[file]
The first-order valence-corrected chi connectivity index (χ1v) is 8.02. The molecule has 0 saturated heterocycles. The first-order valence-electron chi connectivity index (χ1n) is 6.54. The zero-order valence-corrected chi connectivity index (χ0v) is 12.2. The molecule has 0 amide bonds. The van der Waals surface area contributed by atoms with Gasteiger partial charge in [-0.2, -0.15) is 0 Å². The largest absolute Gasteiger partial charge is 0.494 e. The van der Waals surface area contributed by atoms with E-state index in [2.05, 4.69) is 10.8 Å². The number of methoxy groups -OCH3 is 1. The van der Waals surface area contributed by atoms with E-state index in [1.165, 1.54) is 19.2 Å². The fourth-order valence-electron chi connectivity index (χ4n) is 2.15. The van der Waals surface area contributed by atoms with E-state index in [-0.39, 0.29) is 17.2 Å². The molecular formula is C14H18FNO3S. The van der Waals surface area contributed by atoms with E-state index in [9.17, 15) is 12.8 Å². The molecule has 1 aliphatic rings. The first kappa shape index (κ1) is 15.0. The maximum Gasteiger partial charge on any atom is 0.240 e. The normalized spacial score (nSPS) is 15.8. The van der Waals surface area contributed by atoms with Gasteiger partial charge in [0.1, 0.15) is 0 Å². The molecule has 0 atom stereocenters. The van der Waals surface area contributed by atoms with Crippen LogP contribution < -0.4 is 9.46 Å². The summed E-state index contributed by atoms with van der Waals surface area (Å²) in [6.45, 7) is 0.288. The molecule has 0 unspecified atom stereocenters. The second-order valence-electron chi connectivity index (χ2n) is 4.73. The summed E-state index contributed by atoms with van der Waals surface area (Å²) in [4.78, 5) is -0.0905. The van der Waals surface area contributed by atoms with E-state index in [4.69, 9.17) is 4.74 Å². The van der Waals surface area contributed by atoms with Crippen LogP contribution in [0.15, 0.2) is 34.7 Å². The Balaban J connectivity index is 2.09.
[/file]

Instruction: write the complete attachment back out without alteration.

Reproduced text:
The first-order valence-corrected chi connectivity index (χ1v) is 8.02. The molecule has 0 saturated heterocycles. The first-order valence-electron chi connectivity index (χ1n) is 6.54. The zero-order valence-corrected chi connectivity index (χ0v) is 12.2. The molecule has 0 amide bonds. The van der Waals surface area contributed by atoms with Gasteiger partial charge in [-0.2, -0.15) is 0 Å². The largest absolute Gasteiger partial charge is 0.494 e. The van der Waals surface area contributed by atoms with E-state index in [2.05, 4.69) is 10.8 Å². The number of methoxy groups -OCH3 is 1. The van der Waals surface area contributed by atoms with E-state index in [1.165, 1.54) is 19.2 Å². The fourth-order valence-electron chi connectivity index (χ4n) is 2.15. The van der Waals surface area contributed by atoms with E-state index in [-0.39, 0.29) is 17.2 Å². The molecular formula is C14H18FNO3S. The van der Waals surface area contributed by atoms with E-state index in [9.17, 15) is 12.8 Å². The molecule has 1 aliphatic rings. The first kappa shape index (κ1) is 15.0. The maximum Gasteiger partial charge on any atom is 0.240 e. The normalized spacial score (nSPS) is 15.8. The van der Waals surface area contributed by atoms with Gasteiger partial charge in [0.1, 0.15) is 0 Å². The molecule has 0 atom stereocenters. The van der Waals surface area contributed by atoms with Crippen LogP contribution < -0.4 is 9.46 Å². The summed E-state index contributed by atoms with van der Waals surface area (Å²) in [6.45, 7) is 0.288. The molecule has 0 unspecified atom stereocenters. The second-order valence-electron chi connectivity index (χ2n) is 4.73. The summed E-state index contributed by atoms with van der Waals surface area (Å²) in [4.78, 5) is -0.0905. The van der Waals surface area contributed by atoms with E-state index in [4.69, 9.17) is 4.74 Å². The van der Waals surface area contributed by atoms with Crippen LogP contribution in [0.15, 0.2) is 34.7 Å². The Balaban J connectivity index is 2.09.